Having said all that, I have also known some of those ‘back-room’ people, paid next to nowt for the privilege of working in fine studios with lovely instruments, and tasked with making songs in the current idiom, whatever that may be, I was more surprised it was still happening as recently as 1978 or thereabouts. In fact I’m sure it’s happening now too! This ex-colleague said he wrote “X XXXX” which was pretty big but doesn’t get played much now, and “XXXXXX XX XXXXXXX” which does feature on oldies shows and the occasional advert.

  7. 32
    Tom on 20 Jun 2013 #

    #32 it’s definitely happening now in the advertising world – “in the style of [popular indie combo]” is very much a thing.

  8. 33
    Tom on 20 Jun 2013 #

    Though you might say it was ever thus, cf Stiltskin.

  9. 34
    ciaran on 20 Jun 2013 #

    Their best popular moment by far.I despised Take That before this was released but I have to admit this was a winner from the first time I heard it, a surefire no. 1 and unlike the 80% or so of the previous chart-toppers this was completely justified.The video got it spot on too. The other 5 up to now were a mix of underwhelming material and poor visuals – no such worries here.

    The new George Michael predictions seemed to begin here for Barlow so its in part why the arrangement and tone reminds me of ‘careless whisper’- lovely intro,barlow holding back in the verse but going all out in the chorus, the others pitching in at just the right time and not as annoying as previously and the regret towards the end.

    It did seem like the end even back then. An enormous and unexpected artistic peak that felt impossible to follow.

    TT would not have been any of my friends favourite band at the time but BFG was one no one was embarrassed to admit they liked.The late night love radio slot was theirs for the next few years with this.

    Worthy of an 8.

  10. 35
    Lazarus on 22 Jun 2013 #

    A site called lyricsondemand.com also has them down as one hit wonders, it seems …

    I recall reading a piece in Music Week (an occasional purchase, mainly to get my chart fix once Record Mirror had folded) in which the song was described as ‘Wet Wet Wet-ish’ – which was sniffily countered by the manager of the said Wets, who said that he preferred his charges to be compared to a band that played their own instruments. There is an obvious similarity with some of the stuff on their ‘Picture This’ album that was out at that time though. I like some of the Mark II TT stuff as well – though we won’t be coming to that for some time yet – but this is far and away my favourite of theirs. I remember it playing on the office radio at work and various women coming in and swooning dreamily. It almost had that effect on me as well. A high 8.

  11. 36
    Alan Connor on 24 Jun 2013 #

    The Bee Gees story was a good ‘un but what interests me about it now is How We Heard It. We all know how we hear such rumours now – we’re talking in the comments section of a blog ferkrissakes – but it worries me that I genuinely can’t remember where I heard the Gibb tale. Student bar? Insinuation in print? There sure were no podcasts then…

  12. 37
    punctum on 25 Jun 2013 #

    The Bee Gees story is unfounded and potentially actionable so I’d prefer hard music criticism to science fiction.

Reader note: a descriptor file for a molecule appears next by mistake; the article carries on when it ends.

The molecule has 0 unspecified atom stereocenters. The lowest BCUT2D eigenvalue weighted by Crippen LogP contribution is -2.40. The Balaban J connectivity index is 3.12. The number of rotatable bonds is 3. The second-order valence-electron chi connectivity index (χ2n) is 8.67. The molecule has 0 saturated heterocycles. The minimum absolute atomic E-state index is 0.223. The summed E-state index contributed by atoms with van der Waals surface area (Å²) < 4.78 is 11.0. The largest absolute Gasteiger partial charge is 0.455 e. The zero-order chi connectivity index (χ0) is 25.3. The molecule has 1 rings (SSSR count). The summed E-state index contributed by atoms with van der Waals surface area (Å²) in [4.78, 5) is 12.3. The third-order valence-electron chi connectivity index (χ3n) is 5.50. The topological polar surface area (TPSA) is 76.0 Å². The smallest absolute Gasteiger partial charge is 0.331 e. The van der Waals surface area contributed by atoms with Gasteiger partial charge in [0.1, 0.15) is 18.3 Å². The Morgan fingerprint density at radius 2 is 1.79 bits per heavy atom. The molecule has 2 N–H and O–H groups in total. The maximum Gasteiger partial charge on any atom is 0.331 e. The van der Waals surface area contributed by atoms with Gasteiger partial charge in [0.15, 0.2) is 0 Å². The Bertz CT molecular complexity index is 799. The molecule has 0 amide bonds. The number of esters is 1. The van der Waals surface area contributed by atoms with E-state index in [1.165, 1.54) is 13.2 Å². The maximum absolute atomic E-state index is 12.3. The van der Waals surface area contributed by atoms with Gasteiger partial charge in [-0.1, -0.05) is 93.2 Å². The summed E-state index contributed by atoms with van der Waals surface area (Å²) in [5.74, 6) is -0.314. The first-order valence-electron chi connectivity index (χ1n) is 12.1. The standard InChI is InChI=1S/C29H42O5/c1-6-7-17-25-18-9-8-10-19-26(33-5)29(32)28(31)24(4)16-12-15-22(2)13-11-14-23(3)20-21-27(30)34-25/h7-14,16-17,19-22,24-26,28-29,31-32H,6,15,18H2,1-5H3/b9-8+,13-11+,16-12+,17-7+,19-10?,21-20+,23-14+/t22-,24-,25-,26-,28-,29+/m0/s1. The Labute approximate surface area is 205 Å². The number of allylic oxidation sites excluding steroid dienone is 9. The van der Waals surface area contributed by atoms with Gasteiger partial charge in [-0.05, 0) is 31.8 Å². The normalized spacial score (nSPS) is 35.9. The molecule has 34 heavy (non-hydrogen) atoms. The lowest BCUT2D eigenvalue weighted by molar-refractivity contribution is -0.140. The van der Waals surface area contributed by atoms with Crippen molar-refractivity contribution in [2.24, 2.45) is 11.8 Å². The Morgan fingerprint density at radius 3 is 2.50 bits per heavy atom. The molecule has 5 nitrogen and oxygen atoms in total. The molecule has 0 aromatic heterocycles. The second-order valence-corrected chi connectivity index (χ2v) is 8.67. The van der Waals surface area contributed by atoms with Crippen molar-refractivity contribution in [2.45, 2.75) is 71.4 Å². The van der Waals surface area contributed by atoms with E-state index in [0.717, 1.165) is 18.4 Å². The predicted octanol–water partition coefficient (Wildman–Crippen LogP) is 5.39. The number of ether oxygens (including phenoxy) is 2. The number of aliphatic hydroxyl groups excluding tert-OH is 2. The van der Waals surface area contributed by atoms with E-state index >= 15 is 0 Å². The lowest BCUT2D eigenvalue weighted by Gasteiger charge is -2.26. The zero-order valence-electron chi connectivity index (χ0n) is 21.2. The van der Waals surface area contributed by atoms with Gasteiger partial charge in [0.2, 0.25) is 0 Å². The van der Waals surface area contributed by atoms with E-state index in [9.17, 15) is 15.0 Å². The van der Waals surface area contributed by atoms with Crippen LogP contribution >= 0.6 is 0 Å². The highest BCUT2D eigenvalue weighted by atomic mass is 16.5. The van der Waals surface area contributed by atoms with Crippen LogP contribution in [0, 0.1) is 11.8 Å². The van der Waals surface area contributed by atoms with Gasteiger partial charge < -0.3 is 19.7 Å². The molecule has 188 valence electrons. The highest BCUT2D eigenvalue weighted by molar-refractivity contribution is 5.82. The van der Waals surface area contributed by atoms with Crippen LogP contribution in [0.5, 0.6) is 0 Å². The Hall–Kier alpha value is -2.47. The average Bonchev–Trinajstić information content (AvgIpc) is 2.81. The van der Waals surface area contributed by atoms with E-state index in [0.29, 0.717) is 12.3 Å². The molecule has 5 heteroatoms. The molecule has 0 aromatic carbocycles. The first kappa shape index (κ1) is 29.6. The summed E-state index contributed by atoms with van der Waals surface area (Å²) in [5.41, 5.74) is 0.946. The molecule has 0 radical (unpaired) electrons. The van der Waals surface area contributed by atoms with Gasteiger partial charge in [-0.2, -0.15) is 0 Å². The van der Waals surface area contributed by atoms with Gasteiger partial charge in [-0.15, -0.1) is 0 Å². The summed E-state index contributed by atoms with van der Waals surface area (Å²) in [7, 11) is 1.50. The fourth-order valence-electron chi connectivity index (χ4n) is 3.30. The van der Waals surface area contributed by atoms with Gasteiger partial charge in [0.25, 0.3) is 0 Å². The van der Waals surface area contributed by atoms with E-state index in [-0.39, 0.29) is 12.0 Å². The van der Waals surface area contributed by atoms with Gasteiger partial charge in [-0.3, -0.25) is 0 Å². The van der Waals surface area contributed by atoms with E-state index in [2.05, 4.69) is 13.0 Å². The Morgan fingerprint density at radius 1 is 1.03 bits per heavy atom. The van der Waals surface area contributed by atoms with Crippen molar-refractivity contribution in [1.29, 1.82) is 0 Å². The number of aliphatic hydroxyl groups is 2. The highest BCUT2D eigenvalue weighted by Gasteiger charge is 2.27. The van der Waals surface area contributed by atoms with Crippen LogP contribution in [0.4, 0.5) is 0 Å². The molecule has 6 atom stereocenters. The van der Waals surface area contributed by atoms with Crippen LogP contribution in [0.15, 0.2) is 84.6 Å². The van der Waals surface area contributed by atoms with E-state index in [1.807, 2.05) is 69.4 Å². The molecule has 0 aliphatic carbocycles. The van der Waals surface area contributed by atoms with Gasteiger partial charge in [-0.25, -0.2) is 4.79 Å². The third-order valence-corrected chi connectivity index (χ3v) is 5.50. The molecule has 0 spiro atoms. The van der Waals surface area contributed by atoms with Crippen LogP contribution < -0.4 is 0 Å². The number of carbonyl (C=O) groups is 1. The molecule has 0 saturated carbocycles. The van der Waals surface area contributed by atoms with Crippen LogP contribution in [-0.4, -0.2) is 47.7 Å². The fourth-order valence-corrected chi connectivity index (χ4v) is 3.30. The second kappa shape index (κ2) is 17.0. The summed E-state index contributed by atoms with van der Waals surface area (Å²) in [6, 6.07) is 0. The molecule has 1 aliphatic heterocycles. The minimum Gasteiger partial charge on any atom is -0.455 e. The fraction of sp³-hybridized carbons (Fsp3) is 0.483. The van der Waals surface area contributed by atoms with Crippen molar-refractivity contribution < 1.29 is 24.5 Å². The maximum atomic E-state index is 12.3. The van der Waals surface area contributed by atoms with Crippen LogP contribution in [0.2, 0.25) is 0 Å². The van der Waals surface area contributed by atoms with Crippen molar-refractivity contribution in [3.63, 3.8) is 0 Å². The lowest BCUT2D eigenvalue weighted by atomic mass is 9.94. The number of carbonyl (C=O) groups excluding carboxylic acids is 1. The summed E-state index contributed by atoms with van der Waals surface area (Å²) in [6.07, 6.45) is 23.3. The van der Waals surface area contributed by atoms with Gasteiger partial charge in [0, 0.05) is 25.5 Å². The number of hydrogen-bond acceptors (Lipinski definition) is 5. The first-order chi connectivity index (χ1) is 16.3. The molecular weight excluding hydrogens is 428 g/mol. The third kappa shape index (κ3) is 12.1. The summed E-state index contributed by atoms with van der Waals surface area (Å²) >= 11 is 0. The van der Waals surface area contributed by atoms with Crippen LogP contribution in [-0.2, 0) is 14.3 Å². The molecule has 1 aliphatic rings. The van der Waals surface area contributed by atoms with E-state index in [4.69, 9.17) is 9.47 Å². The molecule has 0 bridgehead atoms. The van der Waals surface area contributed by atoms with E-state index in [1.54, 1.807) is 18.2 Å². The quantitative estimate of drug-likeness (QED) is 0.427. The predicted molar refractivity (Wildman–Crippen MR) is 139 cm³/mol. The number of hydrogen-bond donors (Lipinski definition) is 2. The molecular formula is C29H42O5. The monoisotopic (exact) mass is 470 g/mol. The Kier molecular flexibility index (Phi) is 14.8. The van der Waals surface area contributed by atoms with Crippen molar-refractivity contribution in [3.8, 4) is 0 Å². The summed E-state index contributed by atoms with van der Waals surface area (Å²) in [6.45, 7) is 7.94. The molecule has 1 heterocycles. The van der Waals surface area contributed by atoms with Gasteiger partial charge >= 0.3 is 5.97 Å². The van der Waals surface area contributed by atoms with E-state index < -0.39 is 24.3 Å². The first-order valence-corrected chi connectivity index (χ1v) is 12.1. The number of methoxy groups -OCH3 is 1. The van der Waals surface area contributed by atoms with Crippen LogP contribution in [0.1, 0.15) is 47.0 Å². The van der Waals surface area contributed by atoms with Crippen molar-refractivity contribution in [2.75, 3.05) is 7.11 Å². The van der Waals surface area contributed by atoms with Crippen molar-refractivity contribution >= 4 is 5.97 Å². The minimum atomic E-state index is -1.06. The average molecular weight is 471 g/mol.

It is interesting that nobody appears to have noted that the only declared influence on the song (declared by Barlow himself) was “Whatever” by Oasis.

  13. 38
    fivelongdays on 25 Jun 2013 #

    #37 I certainly hinted at it.

  14. 39
    Tomtoms on 18 Jul 2013 #

    “Life is a moment in space”…I presume this refers to “Woman in Love”? It’s quite interesting that, although Barry is an all-around producer who demoed and guided Streisand through the Guilty album, in addition to being a genius songwriter, both Robin (who co-wrote about half of the album with Barry) and his son Spencer have publicly insisted the signature hit “Woman in Love” originated from Robin. So much backstage drama.

  15. 40
    Winker on 19 Jul 2013 #

    Two words: Clive Davis. PS: Take That’s next single was a Bee Gees cover and Barry’s boys got a lifetime achievement award @ the following year’s Brit Awards. Coincidence? Wheels within wheels?

  16. 41
    punctum on 19 Jul 2013 #

    I don’t think that adds to the gaiety of anyone’s nation. Why not read this excellent piece (which I note mentions and links to this thread!) instead?

  17. 42
    Mark G on 19 Jul 2013 #

    Shall do!

  18. 44
    Mark G on 19 Jul 2013 #

    Excellent, yes. Also, he puts the rumour to bed…

    As I say (to general yawns), the whole ‘songwriting’ process seems to be bound up in so much mysticism that I simply do not get. Possibly having written stuff myself, it seems such a simple process. And yet, if Gary Barlow wrote something that’s a bit Bee Gees-ish, it must have been Barry Gibb wot done it. It’s dense and very insulting. (oh, and Justine couldn’t have written those Elastica songs, no it must have been that man she lives with, etc)

    Yeah, Barry always seemed to be an OK bloke, never liked the Bee Gees much apart from a couple of the 60s hits, “Run to me” etc.

    But that Clive Anderson interview was the stuff of “drunk bloke thinks he’s witty’ ..

  19. 45
    James Gimpeau on 20 Jul 2013 #

    @Anto (#8). That reference to Barlow and Liverpool social club band Fizzy Drinks – Blimey. I bought a Fender Strat from the guitarist of the latter in 1986. Still have it. Could it have been touched by the hand of Gaz?

  20. 46
    Erithian on 14 Sep 2013 #

    Yes, a more than competent song and comfortably Take That’s biggest – in the Channel 4 2002 rundown of physical sales it was the UK’s 98th best selling single of the chart era with 959k, in the 2012 list including downloads it was in 92nd place with 1.07m. Clearly their shot at a standard and still delivers despite the abovementioned lyrical oddnesses (what I call the Scrambled Egg stage). Mind you the video with them dicking around is a bit distracting.